FRENCH botanist Father Charles Plumier, considered one of the most important of the botanical explorers of his time, introduced fuchsia to the western world. Plumier (1646-1704) identified and described fuchsia, which he discovered on the […]
ROSES can be pruned at any time, it doesn’t have to be traditionally at the end of August/early September.
Some readers, who have attended rose-pruning demonstrations, have been told timing is very important; prune too early and frosts will burn off leaves. Not so. Roses are dormant in winter with no leaves, unless it is very mild. I pruned ours at the end of March when they had finished flowering. This was after changing fixed ideas on pruning that I’ve followed for more than 40 years. This is in line with modern thinking confirmed by advice from one of the world’s greatest rosarians, Charles Quest-Ritson, the author of the Royal Horticultural Society’s “RHS Encyclopedia of Roses”.
He says: “Pruning is no more than an option. For the really timid or novice gardener both ground cover [carpet] roses and modern shrub roses can be left completely unpruned or dead-headed without the slightest twinge of conscience. “A complete beginner can enjoy a wide spectrum of different roses without pruning. To win prizes at the flower shows then pruning produces larger flowers. However, those flowers will be fewer and open later than an unpruned bush. The earliest blooms appear on roses that haven’t seen secateurs for several years.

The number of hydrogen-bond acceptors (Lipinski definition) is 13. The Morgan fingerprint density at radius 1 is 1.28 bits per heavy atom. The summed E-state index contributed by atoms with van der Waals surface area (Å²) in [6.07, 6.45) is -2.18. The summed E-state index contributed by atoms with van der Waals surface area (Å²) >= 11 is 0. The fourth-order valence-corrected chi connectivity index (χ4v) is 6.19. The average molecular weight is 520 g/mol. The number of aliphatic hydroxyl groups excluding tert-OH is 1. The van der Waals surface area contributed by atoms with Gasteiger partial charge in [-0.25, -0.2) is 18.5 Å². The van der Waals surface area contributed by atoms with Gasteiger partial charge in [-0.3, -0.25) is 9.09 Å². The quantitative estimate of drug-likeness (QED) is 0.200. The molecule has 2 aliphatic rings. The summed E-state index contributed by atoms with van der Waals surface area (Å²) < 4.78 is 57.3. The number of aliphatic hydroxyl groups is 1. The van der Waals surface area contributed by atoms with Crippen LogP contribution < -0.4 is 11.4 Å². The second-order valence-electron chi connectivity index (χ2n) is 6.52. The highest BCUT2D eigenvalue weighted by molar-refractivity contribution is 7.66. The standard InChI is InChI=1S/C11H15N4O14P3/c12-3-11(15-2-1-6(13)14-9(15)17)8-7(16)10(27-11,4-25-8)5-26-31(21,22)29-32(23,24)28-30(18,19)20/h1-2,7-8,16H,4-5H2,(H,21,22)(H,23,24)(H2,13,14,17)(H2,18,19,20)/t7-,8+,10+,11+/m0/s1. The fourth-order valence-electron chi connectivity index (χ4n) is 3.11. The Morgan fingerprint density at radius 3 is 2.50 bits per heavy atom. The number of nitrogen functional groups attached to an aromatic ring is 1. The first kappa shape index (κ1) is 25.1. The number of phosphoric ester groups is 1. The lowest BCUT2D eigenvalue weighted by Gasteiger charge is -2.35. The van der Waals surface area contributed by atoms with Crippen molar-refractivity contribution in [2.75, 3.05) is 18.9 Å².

“Likewise, people grumble about mildew and black spot. These do no lasting damage and will not affect the flowers. We were not put on this earth to support the chemical industry.
“The secret to growing good healthy roses is to feed the plants, they respond splendidly, especially if fed regularly”.
Still, the easiest cure for mildew on all plants is one part full-cream milk to eight parts water. Spray under the leaves and around the root zone. Repeat as required, especially after rain. Potted roses can be planted at any time.
WATTLES are now in full bloom and are getting the blame for all sorts of respiratory problems. However, the pollen is too big and the culprit in nearly all cases is fine pollen on many conifers and grasses, a situation made worse by this year’s low rainfall and dry grasses in abundance.
NOW’S a great time to plant clematis with most garden centres already having a wide selection.
According to some online advice, they are easy to grow providing a few simple measures are followed:
- Dig as deeply as possible a patch at least 60cm across.
- Add compost worked well into the soil, but not animal manures.
- Add a dusting of garden lime.
- Plant clematis at least 4cm deeper than it is in the pot.
One story I loved was about a family evacuated to the north of England from bomb-torn London during World War II. The rented cottage had a huge clematis almost covering the roof. Asking the gardener what was the secret, he replied in his rich North Country accent: “Furst you dig a big ‘ole, then you bury a dead ‘orse, it works every time”!
- Hold off tidying up frost-affected leaves on evergreen shrubs. Late frosts can cause real damage to newly emerging leaves. A few years ago we received a minus 6C on November 6, which cost the Pialligo orchards their flowers and fruit.
- Dig and divide bearded iris, lightly trim scraggly roots. Replant rhizomes facing north and south.
- Citrus can be planted now, however be prepared to cover if frost is forecast. I prefer to wait until mid-November before planting.
- Complete cutting conifer hedges, shaping the top narrower than the base to allow even sunlight on the whole hedge. Conifers will then not generally need to be trimmed again until March.